FBA Talks Back

Raphael Clemente of FBA wrote a response to Jim Smith. Nicely done.

Instead of bike lane law, enforce existing ones

Palm Beach Post Letters to the Editor
Friday, January 30, 2009

This is in response to the article, “Bicyclists, stay in your lane.” The writer supports a law to require bicyclists to ride in a bicycle lane, should there be one. Such a law would have negative consequences, be virtually unenforceable and likely penalize riders for proper and safe cycling.

With a few exceptions, bicyclists are entitled to the same rights and have the same responsibilities as a driver of a motor vehicle. There are many situations where, for safety’s sake, a bicyclist must leave the right-hand edge of the road. Mandating that a cyclist ride in a bicycle lane except in a few specific circumstances actually would promote unsafe practices by requiring cyclists to stay to the right until the last moment, then to dart to the left to make a turn or avoid a hazard. As with driving a motor vehicle, it is far safer to position yourself properly in advance of executing a turn or changing your path of travel.

Mandatory bike lane use also would open the door to mistreatment and prejudicial behavior by motorists and law enforcement. Some laws are uniform in nearly every state. Cyclists riding three or four abreast, running traffic signals and stop signs and riding into oncoming traffic are all clear offenses for which bicyclists can and should be cited. Likewise, motorists who pass too closely and intentionally intimidate cyclists must be dealt with by law enforcement.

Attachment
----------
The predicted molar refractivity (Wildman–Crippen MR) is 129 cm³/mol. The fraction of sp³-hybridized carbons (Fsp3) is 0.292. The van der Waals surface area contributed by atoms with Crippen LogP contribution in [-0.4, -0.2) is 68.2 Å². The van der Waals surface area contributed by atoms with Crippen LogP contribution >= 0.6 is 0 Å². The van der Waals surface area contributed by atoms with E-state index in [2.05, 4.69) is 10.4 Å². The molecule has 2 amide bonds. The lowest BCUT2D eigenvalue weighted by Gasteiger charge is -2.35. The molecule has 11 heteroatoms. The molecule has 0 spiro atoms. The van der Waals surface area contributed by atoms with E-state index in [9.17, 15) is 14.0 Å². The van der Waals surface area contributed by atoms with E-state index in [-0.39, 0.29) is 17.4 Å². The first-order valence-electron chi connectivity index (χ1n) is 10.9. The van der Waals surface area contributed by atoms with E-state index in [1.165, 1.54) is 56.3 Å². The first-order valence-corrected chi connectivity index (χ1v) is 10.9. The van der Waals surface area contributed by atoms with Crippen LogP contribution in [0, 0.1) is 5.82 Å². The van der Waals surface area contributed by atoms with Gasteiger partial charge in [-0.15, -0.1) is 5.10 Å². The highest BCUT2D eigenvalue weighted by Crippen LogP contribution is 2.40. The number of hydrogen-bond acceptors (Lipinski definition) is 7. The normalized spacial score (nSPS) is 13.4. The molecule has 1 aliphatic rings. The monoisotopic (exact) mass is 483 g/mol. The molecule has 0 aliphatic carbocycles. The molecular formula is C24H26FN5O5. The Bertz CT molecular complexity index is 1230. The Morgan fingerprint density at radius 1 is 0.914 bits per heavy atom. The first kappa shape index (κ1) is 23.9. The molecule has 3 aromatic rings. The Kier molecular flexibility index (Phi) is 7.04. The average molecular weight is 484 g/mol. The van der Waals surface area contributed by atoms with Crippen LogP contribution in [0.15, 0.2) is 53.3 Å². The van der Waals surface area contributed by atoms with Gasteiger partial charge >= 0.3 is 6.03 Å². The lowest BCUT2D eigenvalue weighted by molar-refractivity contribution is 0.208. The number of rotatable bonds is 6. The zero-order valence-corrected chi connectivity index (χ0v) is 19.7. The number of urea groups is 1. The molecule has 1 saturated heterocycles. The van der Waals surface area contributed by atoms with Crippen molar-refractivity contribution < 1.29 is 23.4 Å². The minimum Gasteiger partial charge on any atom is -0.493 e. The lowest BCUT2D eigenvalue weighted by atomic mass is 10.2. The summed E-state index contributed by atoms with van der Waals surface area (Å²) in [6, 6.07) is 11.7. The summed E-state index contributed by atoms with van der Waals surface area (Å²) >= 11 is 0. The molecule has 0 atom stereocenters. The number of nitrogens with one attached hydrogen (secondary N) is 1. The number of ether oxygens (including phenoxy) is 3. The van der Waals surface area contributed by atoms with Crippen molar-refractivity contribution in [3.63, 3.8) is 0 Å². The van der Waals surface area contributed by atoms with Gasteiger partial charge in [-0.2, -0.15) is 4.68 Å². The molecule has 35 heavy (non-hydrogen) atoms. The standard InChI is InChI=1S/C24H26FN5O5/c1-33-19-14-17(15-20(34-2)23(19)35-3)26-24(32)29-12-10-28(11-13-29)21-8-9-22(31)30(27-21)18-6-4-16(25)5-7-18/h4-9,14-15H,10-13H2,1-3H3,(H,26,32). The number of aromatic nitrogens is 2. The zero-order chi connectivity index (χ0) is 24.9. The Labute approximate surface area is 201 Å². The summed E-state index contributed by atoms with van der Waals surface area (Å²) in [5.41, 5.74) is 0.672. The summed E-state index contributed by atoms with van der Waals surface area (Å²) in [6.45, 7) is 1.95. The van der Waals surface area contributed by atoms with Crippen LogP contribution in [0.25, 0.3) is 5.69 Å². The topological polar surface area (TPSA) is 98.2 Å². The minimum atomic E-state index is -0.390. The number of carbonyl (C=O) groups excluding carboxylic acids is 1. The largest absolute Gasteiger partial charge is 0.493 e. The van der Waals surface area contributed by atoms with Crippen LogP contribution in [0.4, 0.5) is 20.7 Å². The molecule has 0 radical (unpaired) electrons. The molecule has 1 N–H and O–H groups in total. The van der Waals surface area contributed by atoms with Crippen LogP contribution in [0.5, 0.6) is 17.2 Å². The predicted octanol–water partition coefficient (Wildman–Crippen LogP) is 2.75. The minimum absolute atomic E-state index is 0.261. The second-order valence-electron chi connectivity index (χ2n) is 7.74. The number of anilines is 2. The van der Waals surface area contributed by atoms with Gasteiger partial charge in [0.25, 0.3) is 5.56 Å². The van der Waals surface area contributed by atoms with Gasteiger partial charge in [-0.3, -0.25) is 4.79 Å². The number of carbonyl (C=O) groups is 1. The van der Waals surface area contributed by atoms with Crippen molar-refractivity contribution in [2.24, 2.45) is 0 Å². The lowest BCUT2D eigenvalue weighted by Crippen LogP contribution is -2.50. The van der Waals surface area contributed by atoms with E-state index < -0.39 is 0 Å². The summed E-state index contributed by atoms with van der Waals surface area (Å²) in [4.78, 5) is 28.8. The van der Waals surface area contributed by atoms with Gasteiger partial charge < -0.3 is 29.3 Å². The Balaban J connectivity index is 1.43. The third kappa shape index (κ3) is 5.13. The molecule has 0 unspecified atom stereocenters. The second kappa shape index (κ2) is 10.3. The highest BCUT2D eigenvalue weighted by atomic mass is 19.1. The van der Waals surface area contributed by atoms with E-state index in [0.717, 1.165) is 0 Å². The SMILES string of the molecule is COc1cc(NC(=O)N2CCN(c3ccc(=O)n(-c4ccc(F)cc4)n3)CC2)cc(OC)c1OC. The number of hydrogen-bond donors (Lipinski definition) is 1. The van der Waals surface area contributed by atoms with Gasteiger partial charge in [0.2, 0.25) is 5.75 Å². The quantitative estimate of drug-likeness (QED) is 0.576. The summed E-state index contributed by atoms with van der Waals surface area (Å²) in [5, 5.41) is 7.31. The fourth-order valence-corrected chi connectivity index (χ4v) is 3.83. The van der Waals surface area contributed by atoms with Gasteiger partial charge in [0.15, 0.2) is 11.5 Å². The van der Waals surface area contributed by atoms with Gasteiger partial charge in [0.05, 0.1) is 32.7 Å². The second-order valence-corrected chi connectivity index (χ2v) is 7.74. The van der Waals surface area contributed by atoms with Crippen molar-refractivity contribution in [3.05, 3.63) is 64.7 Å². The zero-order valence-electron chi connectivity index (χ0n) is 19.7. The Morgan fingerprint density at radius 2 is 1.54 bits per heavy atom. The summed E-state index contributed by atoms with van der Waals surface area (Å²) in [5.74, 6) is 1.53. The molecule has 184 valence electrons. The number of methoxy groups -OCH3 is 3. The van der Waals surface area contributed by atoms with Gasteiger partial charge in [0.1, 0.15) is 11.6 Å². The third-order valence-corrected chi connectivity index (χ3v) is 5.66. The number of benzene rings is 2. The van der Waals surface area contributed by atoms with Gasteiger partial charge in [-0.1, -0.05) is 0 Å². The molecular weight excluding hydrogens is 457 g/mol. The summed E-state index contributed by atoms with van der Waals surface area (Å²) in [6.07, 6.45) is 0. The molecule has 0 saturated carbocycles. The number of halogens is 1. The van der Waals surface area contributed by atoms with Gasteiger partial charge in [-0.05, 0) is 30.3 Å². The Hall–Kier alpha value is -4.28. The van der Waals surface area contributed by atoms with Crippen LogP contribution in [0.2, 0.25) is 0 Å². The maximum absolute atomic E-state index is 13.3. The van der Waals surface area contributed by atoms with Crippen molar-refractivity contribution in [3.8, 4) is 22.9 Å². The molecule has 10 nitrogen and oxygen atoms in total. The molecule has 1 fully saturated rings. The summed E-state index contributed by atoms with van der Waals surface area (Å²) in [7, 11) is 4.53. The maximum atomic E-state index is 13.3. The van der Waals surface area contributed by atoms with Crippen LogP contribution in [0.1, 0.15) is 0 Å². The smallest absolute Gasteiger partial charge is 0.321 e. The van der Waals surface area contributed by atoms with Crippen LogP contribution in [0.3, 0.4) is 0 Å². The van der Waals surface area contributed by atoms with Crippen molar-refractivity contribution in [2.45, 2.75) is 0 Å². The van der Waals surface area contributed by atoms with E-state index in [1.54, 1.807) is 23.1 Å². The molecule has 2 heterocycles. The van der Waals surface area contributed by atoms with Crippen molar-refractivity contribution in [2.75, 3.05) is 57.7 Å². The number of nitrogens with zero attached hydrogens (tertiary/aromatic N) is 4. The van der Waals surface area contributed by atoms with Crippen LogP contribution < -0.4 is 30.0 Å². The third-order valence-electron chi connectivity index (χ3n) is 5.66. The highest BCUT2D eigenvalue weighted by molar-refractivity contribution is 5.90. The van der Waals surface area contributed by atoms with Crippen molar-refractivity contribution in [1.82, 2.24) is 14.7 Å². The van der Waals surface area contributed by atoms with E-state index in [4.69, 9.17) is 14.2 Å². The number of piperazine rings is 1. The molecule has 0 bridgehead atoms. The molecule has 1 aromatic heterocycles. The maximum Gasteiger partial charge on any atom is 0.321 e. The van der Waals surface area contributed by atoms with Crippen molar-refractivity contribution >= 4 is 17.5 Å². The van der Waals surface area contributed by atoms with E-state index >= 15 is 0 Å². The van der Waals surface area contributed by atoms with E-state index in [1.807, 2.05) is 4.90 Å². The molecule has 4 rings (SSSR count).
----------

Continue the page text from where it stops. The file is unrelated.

There is no question that large groups of cyclists riding on public roads with no regard for laws, other roadway users, or their own safety create a nuisance and a hazard. Enforcing existing laws on bicyclists and motor vehicle drivers would be the better method to deal with the challenges of limited roadway space and competing interests. The Florida Bicycle Association encourages law-enforcement agencies to become familiar with these laws and to consistently enforce them. Our roads will be safer for everyone, and the level of friction between drivers and cyclists will decrease.


Florida Bicycle Association Board
West Palm Beach